In other words the Casino wanted a bigger floor plate than the city felt it could accommodate without sacrificing it’s streetcar plans.  And PavCo argued on the Casino’s behalf.

But why would PAVCO be arguing on behalf of a future casino tenant when the RFP that would select the future casino tenant was at least 8 months in the future and the winner wouldn’t be known for a year?  Or rather, how did PavCo know what the future would bring?

It appears that the work that should have been done after a proponent had been selected was done prior, making the RFP redundant.  The proponent, it seems, was already in place and calling the shots during the planning process.

That sounds an awful lot like a very suspicious RFP and one that the Auditor General should be interested in looking at very closely.


BTW, PavCo and Paragon got their way in the planning process.  The City more or less caved and said build what you want.  We’ll see what comes of it.

Representing the City in the debate was Ken Dobell, former deputy to the Premier of BC.   Dobell was hired by his former underling Judy Rogers.  Rogers now chairs BC Housing.

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14 Responses to BC Place Audit: A new and better reason for the Auditor General to investigate

  1. tf says:

    Thanks for all your work Ian!
    I finished reading this latest and was pulled back by the note about Judy Rogers chairing BC Housing.
    This is off-topic to PavCo, Paragon and BCLC, but the news that BC Housing is financially supporting the private condo development of Sequel 138 in Vancouver’s DTES has struck me as completely off mandate. The press has reported the funding from BC Housing was to revitalize the neighbourhood. The question stuck me as curious – since when does BC Housing have anything to do with revitalizing neighbourhoods?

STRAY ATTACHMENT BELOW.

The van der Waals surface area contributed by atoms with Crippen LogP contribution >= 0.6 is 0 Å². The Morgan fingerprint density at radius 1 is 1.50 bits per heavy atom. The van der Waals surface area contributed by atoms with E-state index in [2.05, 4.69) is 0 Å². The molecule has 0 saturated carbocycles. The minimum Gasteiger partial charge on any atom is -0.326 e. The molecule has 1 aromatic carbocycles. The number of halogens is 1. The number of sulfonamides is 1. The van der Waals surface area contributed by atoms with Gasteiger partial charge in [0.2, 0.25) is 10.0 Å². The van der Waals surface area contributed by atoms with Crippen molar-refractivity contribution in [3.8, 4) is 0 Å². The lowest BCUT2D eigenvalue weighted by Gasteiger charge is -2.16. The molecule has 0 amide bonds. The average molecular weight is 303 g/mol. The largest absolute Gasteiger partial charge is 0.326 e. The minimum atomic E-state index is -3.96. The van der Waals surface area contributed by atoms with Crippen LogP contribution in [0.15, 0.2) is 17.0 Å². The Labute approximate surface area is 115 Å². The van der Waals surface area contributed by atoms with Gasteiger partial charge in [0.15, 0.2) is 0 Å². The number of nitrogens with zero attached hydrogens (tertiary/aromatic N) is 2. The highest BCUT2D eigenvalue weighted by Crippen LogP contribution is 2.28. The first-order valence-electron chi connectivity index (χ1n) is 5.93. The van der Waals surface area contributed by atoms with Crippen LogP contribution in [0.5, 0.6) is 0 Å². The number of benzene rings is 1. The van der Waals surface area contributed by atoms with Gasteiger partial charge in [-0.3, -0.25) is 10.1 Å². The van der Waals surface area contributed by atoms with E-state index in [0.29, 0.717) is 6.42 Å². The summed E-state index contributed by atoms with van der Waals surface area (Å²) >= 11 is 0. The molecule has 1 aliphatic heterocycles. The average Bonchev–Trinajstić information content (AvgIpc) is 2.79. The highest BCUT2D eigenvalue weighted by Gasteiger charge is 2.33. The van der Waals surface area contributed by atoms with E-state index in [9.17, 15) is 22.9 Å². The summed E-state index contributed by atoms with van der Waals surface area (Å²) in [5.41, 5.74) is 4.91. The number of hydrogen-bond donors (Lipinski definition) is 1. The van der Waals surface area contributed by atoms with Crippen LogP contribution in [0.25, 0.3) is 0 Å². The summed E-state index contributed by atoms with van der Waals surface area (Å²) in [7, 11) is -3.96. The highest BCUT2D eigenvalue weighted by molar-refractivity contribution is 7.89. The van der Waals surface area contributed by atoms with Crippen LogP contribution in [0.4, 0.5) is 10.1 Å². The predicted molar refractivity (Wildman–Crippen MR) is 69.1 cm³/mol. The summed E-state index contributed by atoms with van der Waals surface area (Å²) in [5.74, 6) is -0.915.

The Sequel 138 development is the result of the shameful loss of the historic Pantages theatre on Hastings at Main.
    There are very curious deals with the province, the city, and private developers going on in the neighbourhood.
    Thanks again Ian! All the best with your health!

  2. Don F. says:

    I question the wisdom, or should I say, lack of wisdom shown by the NDP in the timing of this formal complaint to the auditor general one week after his very public ousting by the Liberal government.
    An issue of this magnitude surely would have given pause to the special commitees eagerness to press the No button on Mr. Doyle renewal for fear of public outcries.
    As it sits now there is very little chance that given his workload and his time remaining to him Mr. Doyle will be at a loss as to how to do justice to this issue.
    I am deeply concerned that this is nothing more than an opportunity for the NDP to present an election issue before the puplic and less of an effort on their part to bring forth any justice to the people of this province for the theft of their tax dollars.

  3. Steve Cooley says:

    Should this audit find that the redevelopement was out of order, what could the remedy be?

  4. Ian says:

    Pavco and the government are responsible for the timing. The FOI was first filed almost a year ago. Pavco received three extensions and didn’t release the documents until mid November. Because I was away I didn’t get to them until December. And believe it or not I do some fact checking and further research before I publish. As does the NDP critic.

    Believe me, I wish the government had released them months earlier.


  5. Don F. says:

    Ian, thanks for your reply and also for bringing this issue to the forefront.
    My trouble on this issue is that we have all been aware of massive overuns on this project for well over a year. I struggle with the fact that the latest FOI could finally be enough incentive for the NDP critic to finally approach the Auditor General, there was plenty of cause before now.
    It is what it is at this point but I beleive that if a little more aggression was put forth a little earlier it could possibly have changed the situation with our Auditor General we are now facing. To go to him now seems well shallow at best. An opportunity missed.

  6. Pingback: BC Place Audit: A new and better reason.. | On First Nation Issues, Jobs, Events, And Environmental Issues On The West Coast And World Events.

  7. Grant G says:

    Good stuff Mr. Reid…Really good stuff..

    There are 2 issues above in comments I would like to respond to..

    1) As for the casino development paying for the renovations..That is true, however, if memory serves me correct, that payment was over a 35 year period, so, in reality we the taxpayers would shoulder the cost anyway, the “cost” to the casino for the renovations didn`t include 3/12 decades of carrying cost, and..